However, I think the Windows Mobile platform misses out on features that are required to make stunning user interfaces. Take for example the Win32 or GDI+ APIs. The versions that can be used on devices are only limited subsets of those available on desktop machines. The hardware and operating system are fast and powerful enough to allow applications to be enhanced by fancy graphics and animated effects, but the available APIs make it less than straight forward.

The look and feel of a Pocket PC 2003 devices just looks like a mini version of Windows 98. If devices such as the Apple iPhone or HTC devices with TouchFlo user interface demonstrate anything it is that mobile devices do not need to carry desktop specific user interfaces and metaphors.

This leads me to the conclusion that Microsoft would do great on rethinking the requirements of a mobile user-interface. It wouldn’t surprise me if a technology such as Silverlight will be the start of a move in this direction.

Until then developers like myself will try to make the best of it by cooking our own user interface APIs and frameworks.

10) If you had one thing to say to potential developers what would it be?

Keep faith and don’t forget to interact with the community. Developing advanced Windows Mobile applications can be very tedious but very satisfying. The Windows Mobile community has some very nice forums and websites where loads of information can be found.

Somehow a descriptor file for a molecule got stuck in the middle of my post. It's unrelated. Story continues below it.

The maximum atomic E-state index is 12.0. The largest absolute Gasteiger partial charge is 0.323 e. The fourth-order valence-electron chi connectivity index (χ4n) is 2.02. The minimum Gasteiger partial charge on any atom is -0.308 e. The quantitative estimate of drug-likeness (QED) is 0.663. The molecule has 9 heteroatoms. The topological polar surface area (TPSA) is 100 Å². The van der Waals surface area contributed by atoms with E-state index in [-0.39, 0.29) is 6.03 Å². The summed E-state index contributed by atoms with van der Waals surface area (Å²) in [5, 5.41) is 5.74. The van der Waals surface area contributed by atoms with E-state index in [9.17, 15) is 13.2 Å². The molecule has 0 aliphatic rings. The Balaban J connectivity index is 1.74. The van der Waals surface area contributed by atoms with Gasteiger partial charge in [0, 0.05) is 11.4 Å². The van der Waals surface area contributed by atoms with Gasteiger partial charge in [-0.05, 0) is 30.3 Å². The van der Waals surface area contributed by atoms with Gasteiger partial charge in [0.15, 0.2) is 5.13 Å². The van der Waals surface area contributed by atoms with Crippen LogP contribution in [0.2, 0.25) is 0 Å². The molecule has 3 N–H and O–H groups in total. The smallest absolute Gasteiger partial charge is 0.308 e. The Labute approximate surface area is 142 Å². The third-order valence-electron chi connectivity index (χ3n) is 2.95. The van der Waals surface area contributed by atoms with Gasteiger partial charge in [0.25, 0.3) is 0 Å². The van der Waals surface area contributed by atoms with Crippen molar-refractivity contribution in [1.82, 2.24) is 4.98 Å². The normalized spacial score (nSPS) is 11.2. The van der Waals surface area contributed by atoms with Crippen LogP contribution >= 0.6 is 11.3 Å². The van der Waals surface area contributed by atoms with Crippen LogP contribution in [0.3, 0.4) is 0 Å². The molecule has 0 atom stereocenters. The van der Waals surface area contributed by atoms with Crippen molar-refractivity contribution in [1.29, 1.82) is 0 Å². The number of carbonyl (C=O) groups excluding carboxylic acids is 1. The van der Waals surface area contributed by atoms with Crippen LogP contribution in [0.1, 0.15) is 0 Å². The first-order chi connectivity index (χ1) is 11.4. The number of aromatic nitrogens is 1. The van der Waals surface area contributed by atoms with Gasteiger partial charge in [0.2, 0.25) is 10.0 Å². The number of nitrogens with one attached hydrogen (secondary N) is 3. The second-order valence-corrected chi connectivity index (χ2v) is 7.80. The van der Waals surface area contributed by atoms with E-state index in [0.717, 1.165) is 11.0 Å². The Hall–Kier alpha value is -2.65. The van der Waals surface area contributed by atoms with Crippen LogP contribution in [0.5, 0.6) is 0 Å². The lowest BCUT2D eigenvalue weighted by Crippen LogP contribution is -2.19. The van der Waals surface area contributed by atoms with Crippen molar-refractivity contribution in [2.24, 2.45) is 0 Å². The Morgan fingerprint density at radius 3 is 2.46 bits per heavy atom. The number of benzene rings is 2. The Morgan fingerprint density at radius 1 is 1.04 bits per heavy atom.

Windows Mobile development sometimes requires advanced know how and alternative techniques (I like to call it voodoo :-)).

The forums like the ones found on MSDN really can make a difference when you know where and how to search for information. Also don’t forget to review some of the available webcasts and videos.

DNUG Meeting: From nUnit to Awesome Rock Song

Wednesday, January 14th, 2009
Photo of Dave Mateer
Date: Wednesday 21st January 2009
Time: Gather at 5:30 pm, starting at 6:00 pm
Location: Canterbury Innovation Incubator
Presenter: Dave Mateer

In his mission to become a great developer, Dave will entertain you with ‘From nUnit to Awesome Rock Song’. Dave will demonstrate the time and heartache savings (which allowed time and energy to do the music).

Tools and technologies (ab)used in this talk will include: C#, .NET 3.5 SP1, VS2008 Express, PHP, JSON, MySQL, and nUnit. Dave will demo the Awesome Rock Song too!

If you’ve heard of unit testing, this presentation is for you. Bring your laptop along and take away your first working unit test project. Your future development projects will be easier!

DNUG Meeting: How to wow your audience and still talk geek

Sunday, October 12th, 2008
Photo of Bryce Saunders
Date: Tuesday 21st October 2008
Time: Gather at 5:30 pm, starting at 6:00 pm
Location: Canterbury Innovation Incubator
Presenter: Bryce Saunders

Every developer at one stage or another has to provide a technical presentation to their boss, or an important client. Being able to convey technical concepts in a clear and concise manor is a valuable skill to have.

Bryce intends to cover techniques to handle nervousness, ways to structure your presentation to convey your points, and how to look like a pro while doing it.

The presentation is also an ideal way to gain a confidence boost for those keen to give presenting a go at the Christchurch Code Camp in November (http://www.codecamp.net.nz).